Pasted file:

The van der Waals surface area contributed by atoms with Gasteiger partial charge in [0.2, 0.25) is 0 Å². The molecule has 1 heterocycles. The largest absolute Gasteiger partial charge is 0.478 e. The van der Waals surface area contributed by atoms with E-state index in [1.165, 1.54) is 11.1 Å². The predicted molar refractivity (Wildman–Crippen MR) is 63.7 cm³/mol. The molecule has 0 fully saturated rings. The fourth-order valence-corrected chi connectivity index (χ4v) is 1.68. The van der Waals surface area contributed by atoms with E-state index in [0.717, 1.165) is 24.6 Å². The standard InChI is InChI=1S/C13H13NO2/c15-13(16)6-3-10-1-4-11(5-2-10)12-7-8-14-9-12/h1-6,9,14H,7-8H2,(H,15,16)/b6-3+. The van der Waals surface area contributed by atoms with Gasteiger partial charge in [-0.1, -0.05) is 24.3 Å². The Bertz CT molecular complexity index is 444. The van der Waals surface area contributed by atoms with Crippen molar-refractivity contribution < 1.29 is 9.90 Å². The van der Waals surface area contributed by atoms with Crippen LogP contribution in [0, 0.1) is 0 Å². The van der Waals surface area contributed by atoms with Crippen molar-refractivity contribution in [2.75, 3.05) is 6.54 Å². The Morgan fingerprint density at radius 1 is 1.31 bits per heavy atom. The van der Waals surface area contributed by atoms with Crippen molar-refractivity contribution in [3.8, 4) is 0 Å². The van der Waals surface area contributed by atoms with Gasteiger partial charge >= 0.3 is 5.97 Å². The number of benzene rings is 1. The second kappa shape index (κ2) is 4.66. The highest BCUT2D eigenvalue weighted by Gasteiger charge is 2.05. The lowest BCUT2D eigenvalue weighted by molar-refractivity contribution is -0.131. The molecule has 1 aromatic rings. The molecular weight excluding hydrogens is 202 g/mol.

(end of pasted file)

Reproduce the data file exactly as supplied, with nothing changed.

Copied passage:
The van der Waals surface area contributed by atoms with Gasteiger partial charge in [0.2, 0.25) is 0 Å². The molecule has 1 heterocycles. The largest absolute Gasteiger partial charge is 0.478 e. The van der Waals surface area contributed by atoms with E-state index in [1.165, 1.54) is 11.1 Å². The predicted molar refractivity (Wildman–Crippen MR) is 63.7 cm³/mol. The molecule has 0 fully saturated rings. The fourth-order valence-corrected chi connectivity index (χ4v) is 1.68. The van der Waals surface area contributed by atoms with E-state index in [0.717, 1.165) is 24.6 Å². The standard InChI is InChI=1S/C13H13NO2/c15-13(16)6-3-10-1-4-11(5-2-10)12-7-8-14-9-12/h1-6,9,14H,7-8H2,(H,15,16)/b6-3+. The van der Waals surface area contributed by atoms with Gasteiger partial charge in [-0.1, -0.05) is 24.3 Å². The Bertz CT molecular complexity index is 444. The van der Waals surface area contributed by atoms with Crippen molar-refractivity contribution < 1.29 is 9.90 Å². The van der Waals surface area contributed by atoms with Crippen LogP contribution in [0, 0.1) is 0 Å². The van der Waals surface area contributed by atoms with Crippen molar-refractivity contribution in [2.75, 3.05) is 6.54 Å². The Morgan fingerprint density at radius 1 is 1.31 bits per heavy atom. The van der Waals surface area contributed by atoms with Crippen molar-refractivity contribution in [3.8, 4) is 0 Å². The van der Waals surface area contributed by atoms with Gasteiger partial charge >= 0.3 is 5.97 Å². The number of benzene rings is 1. The second kappa shape index (κ2) is 4.66. The highest BCUT2D eigenvalue weighted by Gasteiger charge is 2.05. The lowest BCUT2D eigenvalue weighted by molar-refractivity contribution is -0.131. The molecule has 1 aromatic rings. The molecular weight excluding hydrogens is 202 g/mol.